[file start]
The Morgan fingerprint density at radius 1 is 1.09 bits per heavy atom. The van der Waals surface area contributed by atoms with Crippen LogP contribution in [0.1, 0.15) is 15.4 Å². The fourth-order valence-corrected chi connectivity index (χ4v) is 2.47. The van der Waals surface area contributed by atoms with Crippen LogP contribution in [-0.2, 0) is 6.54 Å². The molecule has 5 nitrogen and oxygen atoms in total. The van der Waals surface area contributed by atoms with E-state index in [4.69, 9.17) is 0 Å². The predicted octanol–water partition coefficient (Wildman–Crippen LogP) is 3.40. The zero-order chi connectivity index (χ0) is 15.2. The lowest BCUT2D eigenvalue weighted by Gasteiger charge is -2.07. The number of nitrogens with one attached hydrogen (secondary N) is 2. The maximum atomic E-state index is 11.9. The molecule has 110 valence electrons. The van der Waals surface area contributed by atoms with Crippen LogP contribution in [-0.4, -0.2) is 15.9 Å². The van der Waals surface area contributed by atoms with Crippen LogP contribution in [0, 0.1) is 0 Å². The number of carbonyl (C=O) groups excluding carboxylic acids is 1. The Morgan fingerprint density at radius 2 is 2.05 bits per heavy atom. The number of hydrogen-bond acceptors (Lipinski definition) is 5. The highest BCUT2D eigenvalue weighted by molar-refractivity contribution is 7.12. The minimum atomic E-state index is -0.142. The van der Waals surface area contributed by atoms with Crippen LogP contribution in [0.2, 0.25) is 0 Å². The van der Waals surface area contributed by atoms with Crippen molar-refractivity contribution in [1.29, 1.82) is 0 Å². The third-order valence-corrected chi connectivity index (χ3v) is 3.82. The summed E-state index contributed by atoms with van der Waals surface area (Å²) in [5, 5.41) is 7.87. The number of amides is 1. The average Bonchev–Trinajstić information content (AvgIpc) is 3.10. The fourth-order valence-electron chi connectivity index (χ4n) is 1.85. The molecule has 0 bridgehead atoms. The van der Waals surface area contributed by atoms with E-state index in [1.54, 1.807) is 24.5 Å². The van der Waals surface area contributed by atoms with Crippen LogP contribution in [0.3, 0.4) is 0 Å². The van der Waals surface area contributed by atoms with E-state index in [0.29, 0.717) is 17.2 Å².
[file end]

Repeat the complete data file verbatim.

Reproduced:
The Morgan fingerprint density at radius 1 is 1.09 bits per heavy atom. The van der Waals surface area contributed by atoms with Crippen LogP contribution in [0.1, 0.15) is 15.4 Å². The fourth-order valence-corrected chi connectivity index (χ4v) is 2.47. The van der Waals surface area contributed by atoms with Crippen LogP contribution in [-0.2, 0) is 6.54 Å². The molecule has 5 nitrogen and oxygen atoms in total. The van der Waals surface area contributed by atoms with E-state index in [4.69, 9.17) is 0 Å². The predicted octanol–water partition coefficient (Wildman–Crippen LogP) is 3.40. The zero-order chi connectivity index (χ0) is 15.2. The lowest BCUT2D eigenvalue weighted by Gasteiger charge is -2.07. The number of nitrogens with one attached hydrogen (secondary N) is 2. The maximum atomic E-state index is 11.9. The molecule has 110 valence electrons. The van der Waals surface area contributed by atoms with Crippen LogP contribution in [-0.4, -0.2) is 15.9 Å². The van der Waals surface area contributed by atoms with Crippen LogP contribution in [0, 0.1) is 0 Å². The number of carbonyl (C=O) groups excluding carboxylic acids is 1. The Morgan fingerprint density at radius 2 is 2.05 bits per heavy atom. The number of hydrogen-bond acceptors (Lipinski definition) is 5. The highest BCUT2D eigenvalue weighted by molar-refractivity contribution is 7.12. The minimum atomic E-state index is -0.142. The van der Waals surface area contributed by atoms with Crippen LogP contribution in [0.2, 0.25) is 0 Å². The van der Waals surface area contributed by atoms with Crippen molar-refractivity contribution in [1.29, 1.82) is 0 Å². The third-order valence-corrected chi connectivity index (χ3v) is 3.82. The summed E-state index contributed by atoms with van der Waals surface area (Å²) in [5, 5.41) is 7.87. The number of amides is 1. The average Bonchev–Trinajstić information content (AvgIpc) is 3.10. The fourth-order valence-electron chi connectivity index (χ4n) is 1.85. The molecule has 0 bridgehead atoms. The van der Waals surface area contributed by atoms with E-state index in [1.54, 1.807) is 24.5 Å². The van der Waals surface area contributed by atoms with Crippen LogP contribution in [0.3, 0.4) is 0 Å². The van der Waals surface area contributed by atoms with E-state index in [0.29, 0.717) is 17.2 Å².